3 Ways to Future-Proof Your Optical
How often do you upgrade your cell phone? For many, the answer is “as soon as a new model hits the market.” What about your wardrobe? If you’re anything like me, the answer is “every time I go to Target for ‘just a few things.’ Now, how often do you update your optical? Last year? Five years ago? Can’t remember?
“If [patients] don’t think we are modern and up to date, are they going to think that the doctor does a good exam? No,” says Donna Suter, who conducted several sessions on all things optical at SECO 2018. “Are they going to be convinced that they need to spend five hundred dollars on their eyewear? No,” she continues.
In this series of posts, we’ll explore three ways to update your optical to compete with big box stores, optical chains, and online sales. And getting there is easier than you think.
Update Your Processes
One of the biggest bottom-line boosts you can give your optical is to go paperless—and it’s not as daunting as it seems, according to Suter. Ordering frames, filling out paperwork, working with vision plans: all of those things take a lot of time. And “all of those can be solved by going paperless,” she notes. Mick Kling, OD, who also presented at SECO 2018, agrees. “If you’re not using technology to increase your throughput I really encourage you to do that,” he says. Work gets done faster, you’ll see more patients, and the practice will make more money. And when the practice’s profits grow, “secretly that’s how you get raises, right?” asks Suter.
Be Prepared for Challenges
Optical staff tend get hung up on the concept of going paperless because they are afraid of ‘bumps in the road’ during the transition period. “We don’t like to make mistakes as professionals,” says Suter. But the key to paperless success is commitment. Once you decide to adopt a paperless system, “move quickly out of training wheels all the way to paperless,” she advises.”There will be mishaps but [don’t] give up” What about those sticky notes? “If you need it in order to be professional, keep it, but know that you’ll have to give it up.”
Also, keep this in mind: it’s called paperless, not paper-free, notes Suter. Some practices get closer to that goal than others. “You may be in an office where there’s always going to be things that need to be printed out,” recognizes Suter. For example, a rural office without fast internet. “That’s not what I’m concerned about.”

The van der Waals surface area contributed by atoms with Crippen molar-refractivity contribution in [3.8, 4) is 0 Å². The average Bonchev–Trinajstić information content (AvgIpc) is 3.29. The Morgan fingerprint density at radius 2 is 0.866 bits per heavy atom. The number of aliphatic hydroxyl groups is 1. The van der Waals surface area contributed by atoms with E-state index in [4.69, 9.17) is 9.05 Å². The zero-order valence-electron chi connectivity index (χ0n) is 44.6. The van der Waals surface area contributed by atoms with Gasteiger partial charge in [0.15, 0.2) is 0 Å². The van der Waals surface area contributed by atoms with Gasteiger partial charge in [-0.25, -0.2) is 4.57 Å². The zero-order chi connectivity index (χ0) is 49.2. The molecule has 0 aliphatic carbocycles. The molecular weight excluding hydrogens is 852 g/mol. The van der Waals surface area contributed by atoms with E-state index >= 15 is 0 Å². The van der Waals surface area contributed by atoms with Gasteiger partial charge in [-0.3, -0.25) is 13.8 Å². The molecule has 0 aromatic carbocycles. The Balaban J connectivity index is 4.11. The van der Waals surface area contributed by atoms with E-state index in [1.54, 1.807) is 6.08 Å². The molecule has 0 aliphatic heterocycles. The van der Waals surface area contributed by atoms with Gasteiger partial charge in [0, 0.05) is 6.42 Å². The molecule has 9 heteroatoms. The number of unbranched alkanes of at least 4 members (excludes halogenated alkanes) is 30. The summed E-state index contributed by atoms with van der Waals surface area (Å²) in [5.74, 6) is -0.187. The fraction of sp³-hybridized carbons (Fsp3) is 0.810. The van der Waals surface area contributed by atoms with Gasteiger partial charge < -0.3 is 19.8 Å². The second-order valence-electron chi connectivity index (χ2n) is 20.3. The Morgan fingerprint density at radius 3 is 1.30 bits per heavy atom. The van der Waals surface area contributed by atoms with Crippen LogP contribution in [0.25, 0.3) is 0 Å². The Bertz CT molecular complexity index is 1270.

“Going paperless does not mean walking away from something the patient sees as convenient.”—Donna Suter, Donna Suter Consulting
Tip: Never say to a patient, ‘this is our first day on this system so bear with us.’ “It’s like a surgeon who says ‘this is my first surgery,’” Suter quips.
Make Patient’s Say “Wow!”
Bringing your operations up to date shouldn’t stop with going paperless. “There’s never been more competition than now,” notes Samantha Toth, ABOC, another SECO presenter. The most powerful form of marketing in any industry is word of mouth, she says. “But you have to do something worth remarking upon—something to make [patients] stop in their tracks and go ‘wow, that was really cool.’”
“You need to turn the little things into ‘wow’ moments,” emphasizes Toth. “These are things you do every day and you many not notice, so you need to take a step back and look at it from a different angle,” she explains. In Kling’s office, that meant replacing the front desk with greeters and a coffee bar. The former front desk operations were moved to a separate area. It also meant privatizing the pre-visit experience by adding cubicles, where “all of the pre-visit stuff” takes place. That way, “there’s no discomfort from the patient or the staff” when having financial conversations.
And don’t be afraid to do something “crazy.” Toth recalls one practice that offers curbside adjustments—inspired by the local Outback Steakhouse’s curbside carry-out. The practice designated a special parking space, monitored it with a Nest camera, and outfitted staff with special shirts and a tool belt filled with eyeglass tools.
Stay tuned. In our next post, we’ll talk about easy ways to incorporate tech into your everyday.
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